There is a high risk of a coronavirus outbreak at a military camp being used to house asylum seekers, local health authorities say.
Hywel Dda University Health Board blames “inadequate facilities provided by the Home Office” at the Penally military training camp in south-west Wales, which was hastily converted for use as asylum accommodation in September.
The health board’s chief executive wrote to the Home Office on 4 November warning about conditions at Penally and seeking a formal assurance that officials have implemented urgent pandemic precautions. The Home Office says it will respond in due course and insists that there are robust measures in place to deal with any coronavirus cases.
But charities say that over 200 often vulnerable people have been effectively dumped into the camp without proper healthcare arrangements or pandemic-proofing.
Accessible guide to the law and practice of refugee status determination in the UK including examples, arguments and common scenarios.View Now
Documents prepared ahead of an emergency meeting of the health board’s safety committee on 13 November show local experts at their wits’ end at what they see as Home Office failure to think through the consequences of the camp’s change of use.
The documents say that the health board was given two days’ notice of the arrival of around 200 people at Penally camp. The Welsh government says that it had sought a delay to give them more time to prepare, but “the Home Office denied this request and, as a result, proper [public health] measures have not been put in place”.
In their letter to the Home Office, local healthcare chiefs Maria Battle and Steve Moore warn:
We have clearly documented the significant amount of guidance, advice and support offered to aid COVID-19 security for both residents and the staff based on this site and to help the Home Office and its management agents fulfil their requirements of an initial accommodation site of this nature. Despite this, health partner agencies delivering the TTP [Test Trace Protect] service are yet to receive appropriate assurance that all steps have been implemented to prevent and/or manage a communicable disease incident such as COVID-19 in line with our guidance. Health partners still await receipt of formal and detailed assurance from the Home Office on this critical matter. In its absence we remain concerned of the high risk of COVID-19 infection on the site.
A risk register prepared by the health board says that the chances of an outbreak are “caused by inadequate facilities provided by the Home Office to be able to isolate and manage symptomatic cases”. It also highlights the “lack of a 14 day isolation period prior to arrival at the camp”. NGOs say that asylum seekers have been arriving at Penally from all over the country, comparing the situation to the university halls of residence that have seen multiple virus outbreaks. The health board documents say that its recommendation for a 14-day quarantine period was “rejected by HO” on 29 September.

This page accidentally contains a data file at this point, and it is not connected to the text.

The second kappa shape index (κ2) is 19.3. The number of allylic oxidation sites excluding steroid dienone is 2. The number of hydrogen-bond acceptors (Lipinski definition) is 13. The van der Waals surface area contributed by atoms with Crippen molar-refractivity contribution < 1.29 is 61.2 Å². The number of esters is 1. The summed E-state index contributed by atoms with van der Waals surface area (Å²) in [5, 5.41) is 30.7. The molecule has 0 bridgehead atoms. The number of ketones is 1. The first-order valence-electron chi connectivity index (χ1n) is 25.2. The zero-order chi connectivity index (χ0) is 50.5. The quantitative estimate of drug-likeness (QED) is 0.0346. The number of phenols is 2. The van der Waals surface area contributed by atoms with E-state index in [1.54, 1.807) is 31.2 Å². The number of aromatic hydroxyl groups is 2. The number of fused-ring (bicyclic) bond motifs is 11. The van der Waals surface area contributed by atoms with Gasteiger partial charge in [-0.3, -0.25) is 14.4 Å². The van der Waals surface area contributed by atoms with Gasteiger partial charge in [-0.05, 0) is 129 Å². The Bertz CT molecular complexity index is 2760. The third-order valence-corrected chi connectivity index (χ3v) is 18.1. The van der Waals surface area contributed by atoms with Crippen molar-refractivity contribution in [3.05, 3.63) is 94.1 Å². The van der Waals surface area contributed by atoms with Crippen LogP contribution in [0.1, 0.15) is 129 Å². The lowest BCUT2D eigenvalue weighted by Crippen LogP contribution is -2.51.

While a coronavirus outbreak has the highest risk score, it is only one manifestation of wider concerns about conditions at the camp. The risk register also records “a risk of harm… from inadequate arrangements on site to manage emergency incidents”, such as evacuation plans in case of a fire. The health board has scrambled to put a skeleton healthcare service together but continues to warn that this “is unlikely to be sufficient for those with complex medical needs, including complex mental health needs”.
Dr Jill O’Leary of the Helen Bamber Foundation, which works with torture and trafficking victims, said that many asylum seekers have “physical and mental health needs including complex PTSD that simply cannot be met in these facilities”.
The use of a military site is wholly inappropriate for survivors of torture by state militias and is potentially retraumatising. Furthermore, there is a lack of privacy in the dormitory accommodation as well as shared bathroom facilities which is unsuitable for survivors of sexual violence. These shared facilities pose a public health risk due to increased likelihood of Covid-19 transmission should cases occur in the barracks.
The Home Office has confirmed that everyone in the Penally camp is awaiting a decision on an asylum claim. The rising backlog of asylum cases — despite a recent fall in the number of applications — means that they are likely to be stuck there for months on end.
Penally is expected to cater for up to 230 people at a time for the next year.
The Home Office says that all occupants of the camp have been given guidance in their own language on hygiene, social distancing etc. A spokesperson told Free Movement:
Asylum seekers at Penally Training Camp in Pembrokeshire are staying in safe, Covid-compliant conditions, in line with the law and social distancing requirements.
We are fixing our broken asylum system to make it firm and fair. We will seek to stop abuse of the system while ensuring it is compassionate towards those who need our help, welcoming people through safe and legal routes.
Last month, a watchdog reported that staff escorting migrants on a recent removal flight had not followed coronavirus precautions.
This article was updated on the day of publication to include the Home Office’s response.